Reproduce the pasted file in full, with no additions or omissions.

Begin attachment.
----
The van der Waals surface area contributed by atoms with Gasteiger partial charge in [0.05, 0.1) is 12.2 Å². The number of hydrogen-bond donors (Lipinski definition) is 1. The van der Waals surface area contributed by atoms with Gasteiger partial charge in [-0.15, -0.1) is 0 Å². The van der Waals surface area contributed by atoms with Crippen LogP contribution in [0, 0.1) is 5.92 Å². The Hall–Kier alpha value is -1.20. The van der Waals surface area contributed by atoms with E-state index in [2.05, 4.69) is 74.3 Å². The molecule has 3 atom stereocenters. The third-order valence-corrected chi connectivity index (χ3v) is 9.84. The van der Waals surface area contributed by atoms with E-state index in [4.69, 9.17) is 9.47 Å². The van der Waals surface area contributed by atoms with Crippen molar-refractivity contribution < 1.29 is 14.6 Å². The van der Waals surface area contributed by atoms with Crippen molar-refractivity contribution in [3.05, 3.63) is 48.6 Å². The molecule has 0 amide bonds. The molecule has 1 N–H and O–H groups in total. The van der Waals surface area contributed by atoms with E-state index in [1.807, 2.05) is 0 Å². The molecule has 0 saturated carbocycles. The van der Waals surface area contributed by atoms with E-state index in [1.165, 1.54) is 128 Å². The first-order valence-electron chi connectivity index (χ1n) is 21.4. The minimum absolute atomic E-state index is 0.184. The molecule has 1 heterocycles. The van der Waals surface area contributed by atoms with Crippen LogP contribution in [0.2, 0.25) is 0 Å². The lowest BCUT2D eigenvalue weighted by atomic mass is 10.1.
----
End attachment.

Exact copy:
The van der Waals surface area contributed by atoms with Gasteiger partial charge in [0.05, 0.1) is 12.2 Å². The number of hydrogen-bond donors (Lipinski definition) is 1. The van der Waals surface area contributed by atoms with Gasteiger partial charge in [-0.15, -0.1) is 0 Å². The van der Waals surface area contributed by atoms with Crippen LogP contribution in [0, 0.1) is 5.92 Å². The Hall–Kier alpha value is -1.20. The van der Waals surface area contributed by atoms with E-state index in [2.05, 4.69) is 74.3 Å². The molecule has 3 atom stereocenters. The third-order valence-corrected chi connectivity index (χ3v) is 9.84. The van der Waals surface area contributed by atoms with E-state index in [4.69, 9.17) is 9.47 Å². The van der Waals surface area contributed by atoms with Crippen molar-refractivity contribution < 1.29 is 14.6 Å². The van der Waals surface area contributed by atoms with Crippen molar-refractivity contribution in [3.05, 3.63) is 48.6 Å². The molecule has 0 amide bonds. The molecule has 1 N–H and O–H groups in total. The van der Waals surface area contributed by atoms with E-state index in [1.807, 2.05) is 0 Å². The molecule has 0 saturated carbocycles. The van der Waals surface area contributed by atoms with E-state index in [1.165, 1.54) is 128 Å². The first-order valence-electron chi connectivity index (χ1n) is 21.4. The minimum absolute atomic E-state index is 0.184. The molecule has 1 heterocycles. The van der Waals surface area contributed by atoms with Crippen LogP contribution in [0.2, 0.25) is 0 Å². The lowest BCUT2D eigenvalue weighted by atomic mass is 10.1.